Survival rates for the four most common cancers in England have improved, according to a round-up from the Office for National Statistics.

More people with breast, colon, lung and prostate cancer are surviving into a fifth year if diagnosed between 2003 and 2007 than if they were diagnosed between 2001 and 2006.

The most marked improvement was seen in cases of men with prostate cancer (2.7 per cent), people with colon cancer (1.5 per cent) and women with breast cancer (1.3 per cent). The improvement was smaller in cases of lung cancer (0.4 per cent), which is often diagnosed in the later stages.

Several other cancers monitored over the same period also showed increased survival rates.

The largest increase in five-year survival between 2001-2006 to 2003-2007 was 3.5 per cent for men diagnosed with non-Hodgkin lymphoma (from 54.7 per cent to 58.2 per cent) and 3.4 per cent for myeloma (from 30.1 per cent to 33.5 per cent).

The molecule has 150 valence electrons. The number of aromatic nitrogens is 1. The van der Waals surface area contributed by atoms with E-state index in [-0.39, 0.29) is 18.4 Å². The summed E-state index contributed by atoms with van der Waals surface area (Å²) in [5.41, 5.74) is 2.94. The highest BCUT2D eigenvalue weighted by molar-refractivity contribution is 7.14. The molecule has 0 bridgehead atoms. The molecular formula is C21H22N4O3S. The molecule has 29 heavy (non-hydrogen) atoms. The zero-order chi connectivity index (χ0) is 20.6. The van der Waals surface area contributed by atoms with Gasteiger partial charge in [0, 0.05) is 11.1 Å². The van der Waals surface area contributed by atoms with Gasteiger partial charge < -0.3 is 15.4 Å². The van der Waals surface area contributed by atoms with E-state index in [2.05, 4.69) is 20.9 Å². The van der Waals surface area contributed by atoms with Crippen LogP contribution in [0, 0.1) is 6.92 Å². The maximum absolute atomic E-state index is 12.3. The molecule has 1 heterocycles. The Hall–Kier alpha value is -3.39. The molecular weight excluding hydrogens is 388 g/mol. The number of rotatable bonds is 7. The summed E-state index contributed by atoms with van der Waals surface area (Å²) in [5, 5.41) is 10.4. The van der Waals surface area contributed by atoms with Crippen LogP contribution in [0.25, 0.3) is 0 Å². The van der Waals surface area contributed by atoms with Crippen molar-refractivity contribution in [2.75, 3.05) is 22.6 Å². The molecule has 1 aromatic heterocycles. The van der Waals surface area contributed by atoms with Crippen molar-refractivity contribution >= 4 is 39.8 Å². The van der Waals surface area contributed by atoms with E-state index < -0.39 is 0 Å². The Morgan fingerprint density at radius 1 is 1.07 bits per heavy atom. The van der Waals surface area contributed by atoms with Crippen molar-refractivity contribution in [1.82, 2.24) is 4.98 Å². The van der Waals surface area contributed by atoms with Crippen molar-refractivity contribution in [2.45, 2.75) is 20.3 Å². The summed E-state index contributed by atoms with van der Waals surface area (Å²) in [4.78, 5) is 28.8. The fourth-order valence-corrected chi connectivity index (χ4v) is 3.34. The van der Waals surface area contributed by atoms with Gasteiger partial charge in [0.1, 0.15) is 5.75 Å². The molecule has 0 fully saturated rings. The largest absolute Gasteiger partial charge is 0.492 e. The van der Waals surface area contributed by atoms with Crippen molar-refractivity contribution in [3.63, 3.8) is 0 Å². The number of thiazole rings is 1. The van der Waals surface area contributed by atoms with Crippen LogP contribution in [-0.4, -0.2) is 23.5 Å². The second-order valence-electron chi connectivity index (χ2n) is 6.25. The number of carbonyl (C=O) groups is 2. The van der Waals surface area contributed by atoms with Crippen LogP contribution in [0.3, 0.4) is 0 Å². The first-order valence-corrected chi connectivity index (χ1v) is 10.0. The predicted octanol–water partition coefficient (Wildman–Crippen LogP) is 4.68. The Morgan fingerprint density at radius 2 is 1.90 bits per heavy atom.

Myeloma also showed the largest increase (2.8 per cent) in survival for women (from 29.9 per cent to 32.7 per cent).

More men survived testicular cancer than any other cancer (96.2 per cent) while more women survived malignant melanoma (90.1 per cent).

The lowest five-year survival in both sexes was for pancreatic cancer: 3.1 per cent in men and 3.3 per cent in women.

Ciaran Devane, chief executive at Macmillan Cancer Support, said: “The next government needs to ensure all cancer patients have the support they need to manage the long term effects of cancer treatment.

“The current NHS follow-up service is costly and ineffective and must be replaced.”